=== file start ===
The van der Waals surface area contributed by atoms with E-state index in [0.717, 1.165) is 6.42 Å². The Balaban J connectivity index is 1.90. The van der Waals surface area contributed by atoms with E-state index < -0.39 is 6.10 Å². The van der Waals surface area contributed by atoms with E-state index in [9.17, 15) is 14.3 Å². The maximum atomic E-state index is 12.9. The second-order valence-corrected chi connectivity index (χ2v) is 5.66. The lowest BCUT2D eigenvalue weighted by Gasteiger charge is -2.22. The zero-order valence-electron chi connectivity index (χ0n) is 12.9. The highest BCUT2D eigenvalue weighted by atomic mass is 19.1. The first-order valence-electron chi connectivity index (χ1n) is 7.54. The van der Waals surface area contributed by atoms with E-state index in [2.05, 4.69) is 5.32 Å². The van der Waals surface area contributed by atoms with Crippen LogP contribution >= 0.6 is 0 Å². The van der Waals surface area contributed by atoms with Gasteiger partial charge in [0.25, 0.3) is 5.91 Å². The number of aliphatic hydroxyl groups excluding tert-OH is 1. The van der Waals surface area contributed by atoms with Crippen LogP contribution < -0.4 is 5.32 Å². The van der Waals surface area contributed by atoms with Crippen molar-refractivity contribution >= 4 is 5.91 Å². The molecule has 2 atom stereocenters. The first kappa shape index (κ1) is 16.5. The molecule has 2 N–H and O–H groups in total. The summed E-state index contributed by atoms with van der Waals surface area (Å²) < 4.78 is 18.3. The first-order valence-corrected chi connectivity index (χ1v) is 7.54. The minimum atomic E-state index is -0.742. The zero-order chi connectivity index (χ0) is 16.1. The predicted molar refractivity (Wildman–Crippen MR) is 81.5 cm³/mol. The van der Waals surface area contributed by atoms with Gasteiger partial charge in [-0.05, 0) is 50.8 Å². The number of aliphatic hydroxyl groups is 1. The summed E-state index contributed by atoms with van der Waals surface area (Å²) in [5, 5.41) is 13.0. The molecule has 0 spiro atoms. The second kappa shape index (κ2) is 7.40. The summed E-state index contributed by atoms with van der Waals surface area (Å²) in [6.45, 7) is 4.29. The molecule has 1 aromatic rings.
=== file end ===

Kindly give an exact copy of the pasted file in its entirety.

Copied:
The van der Waals surface area contributed by atoms with E-state index in [0.717, 1.165) is 6.42 Å². The Balaban J connectivity index is 1.90. The van der Waals surface area contributed by atoms with E-state index < -0.39 is 6.10 Å². The van der Waals surface area contributed by atoms with E-state index in [9.17, 15) is 14.3 Å². The maximum atomic E-state index is 12.9. The second-order valence-corrected chi connectivity index (χ2v) is 5.66. The lowest BCUT2D eigenvalue weighted by Gasteiger charge is -2.22. The zero-order valence-electron chi connectivity index (χ0n) is 12.9. The highest BCUT2D eigenvalue weighted by atomic mass is 19.1. The first-order valence-electron chi connectivity index (χ1n) is 7.54. The van der Waals surface area contributed by atoms with E-state index in [2.05, 4.69) is 5.32 Å². The van der Waals surface area contributed by atoms with Crippen LogP contribution >= 0.6 is 0 Å². The van der Waals surface area contributed by atoms with Gasteiger partial charge in [0.25, 0.3) is 5.91 Å². The number of aliphatic hydroxyl groups excluding tert-OH is 1. The van der Waals surface area contributed by atoms with Crippen LogP contribution < -0.4 is 5.32 Å². The van der Waals surface area contributed by atoms with Crippen molar-refractivity contribution >= 4 is 5.91 Å². The molecule has 2 atom stereocenters. The first kappa shape index (κ1) is 16.5. The molecule has 2 N–H and O–H groups in total. The summed E-state index contributed by atoms with van der Waals surface area (Å²) < 4.78 is 18.3. The first-order valence-corrected chi connectivity index (χ1v) is 7.54. The minimum atomic E-state index is -0.742. The zero-order chi connectivity index (χ0) is 16.1. The predicted molar refractivity (Wildman–Crippen MR) is 81.5 cm³/mol. The van der Waals surface area contributed by atoms with Gasteiger partial charge in [-0.05, 0) is 50.8 Å². The number of aliphatic hydroxyl groups is 1. The summed E-state index contributed by atoms with van der Waals surface area (Å²) in [5, 5.41) is 13.0. The molecule has 0 spiro atoms. The second kappa shape index (κ2) is 7.40. The summed E-state index contributed by atoms with van der Waals surface area (Å²) in [6.45, 7) is 4.29. The molecule has 1 aromatic rings.